In 1982, Sekhon started the Bluegrass Industrial Foundation as another tool to aid regional economic development. In 1993, he engineered a deal for the foundation to use state grants and collateral from the Bluegrass ADD to buy an office building at 699 Perimeter Drive, near the intersection of Alumni Drive and New Circle Road; the district soon moved its offices there.
He also started the Bluegrass International Trade Association in 1986, the Bluegrass Regional Recycling Corporation in 1990, and Global Opportunities for Kentucky in 2005. All of these organizations shared board members with the district, although Edelen's report pointed out that some board members of the recycling corporation didn't even know they were listed as board members. Global Opportunities and the trade association are now defunct, and it's not clear what they did.
The Bluegrass Industrial Foundation and Bluegrass ADD remained enmeshed. Chandler's auditors found that from 1992 to 1994, the district spent $116,840 on out-of-state trips for board members, Sekhon, staff and other individuals for conferences, training and other meetings. About $1,400 was picked up by the foundation. On three of those trips, the district bought airline tickets for 14 board members, three relatives and the executive director. (In 1994, the district's chairman was former Danville Mayor John Bowling, who is now chairman of the Bluegrass Industrial Foundation.)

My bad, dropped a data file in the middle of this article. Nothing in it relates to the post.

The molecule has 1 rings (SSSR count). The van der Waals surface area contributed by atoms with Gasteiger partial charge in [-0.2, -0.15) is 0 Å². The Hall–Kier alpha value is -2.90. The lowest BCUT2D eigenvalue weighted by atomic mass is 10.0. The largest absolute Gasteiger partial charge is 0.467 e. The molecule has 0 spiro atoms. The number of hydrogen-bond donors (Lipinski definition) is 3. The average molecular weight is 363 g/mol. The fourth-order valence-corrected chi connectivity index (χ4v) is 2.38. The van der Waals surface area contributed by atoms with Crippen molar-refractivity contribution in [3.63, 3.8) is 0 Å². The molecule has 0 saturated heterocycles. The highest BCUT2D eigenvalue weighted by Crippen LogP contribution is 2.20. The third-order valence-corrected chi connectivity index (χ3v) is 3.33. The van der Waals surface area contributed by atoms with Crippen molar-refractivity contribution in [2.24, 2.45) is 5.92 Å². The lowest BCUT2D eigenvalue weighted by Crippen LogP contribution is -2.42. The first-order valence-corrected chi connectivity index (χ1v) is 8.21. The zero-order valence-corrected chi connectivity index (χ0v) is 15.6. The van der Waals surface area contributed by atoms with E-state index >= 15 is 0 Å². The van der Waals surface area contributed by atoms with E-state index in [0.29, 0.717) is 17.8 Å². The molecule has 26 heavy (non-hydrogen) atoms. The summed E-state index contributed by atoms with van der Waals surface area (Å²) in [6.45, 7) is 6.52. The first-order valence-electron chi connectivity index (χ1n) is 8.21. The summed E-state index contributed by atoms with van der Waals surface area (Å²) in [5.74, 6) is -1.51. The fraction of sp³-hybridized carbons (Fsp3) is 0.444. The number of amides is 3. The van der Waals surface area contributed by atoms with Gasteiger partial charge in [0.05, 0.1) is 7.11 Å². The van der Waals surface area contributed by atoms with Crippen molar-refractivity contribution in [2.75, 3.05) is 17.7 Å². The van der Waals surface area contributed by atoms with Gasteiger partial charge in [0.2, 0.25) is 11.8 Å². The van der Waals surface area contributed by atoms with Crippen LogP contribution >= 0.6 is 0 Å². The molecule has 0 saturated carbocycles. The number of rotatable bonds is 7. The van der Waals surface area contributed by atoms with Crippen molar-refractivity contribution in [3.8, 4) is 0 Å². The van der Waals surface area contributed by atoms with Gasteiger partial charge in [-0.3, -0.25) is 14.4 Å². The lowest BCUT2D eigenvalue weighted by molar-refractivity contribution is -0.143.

In 1992, Chandler's report found, Sekhon and a board member traveled to San Francisco for the foundation to drum up new industry. The district paid for airline tickets, while the foundation paid for expensive meals and alcoholic beverages, the report said.
Although Chandler recommended tightening policies on who traveled and how much was spent, little changed.
For example, in 2008, according to records obtained by the Herald-Leader, 12 board members and three employees of the district went to Anchorage, Alaska, for a conference at a cost of more than $40,000 for airfare, meals, hotel rooms and other items, including rented vans to take people to restaurants and meetings. Spouses of nine board members went to Alaska as well, although their costs were reimbursed to the district.
$500 per meeting
After Sekhon retired in 2005, he continued as the foundation's president. In 2013, after controversy over a felon re-entry program erupted at Bluegrass ADD, the Herald-Leader requested the foundation's spending records, which Sekhon refused to provide.
The attorney general later ruled that the foundation must hand over the documents because more than 25 percent of the foundation's funds come from public sources.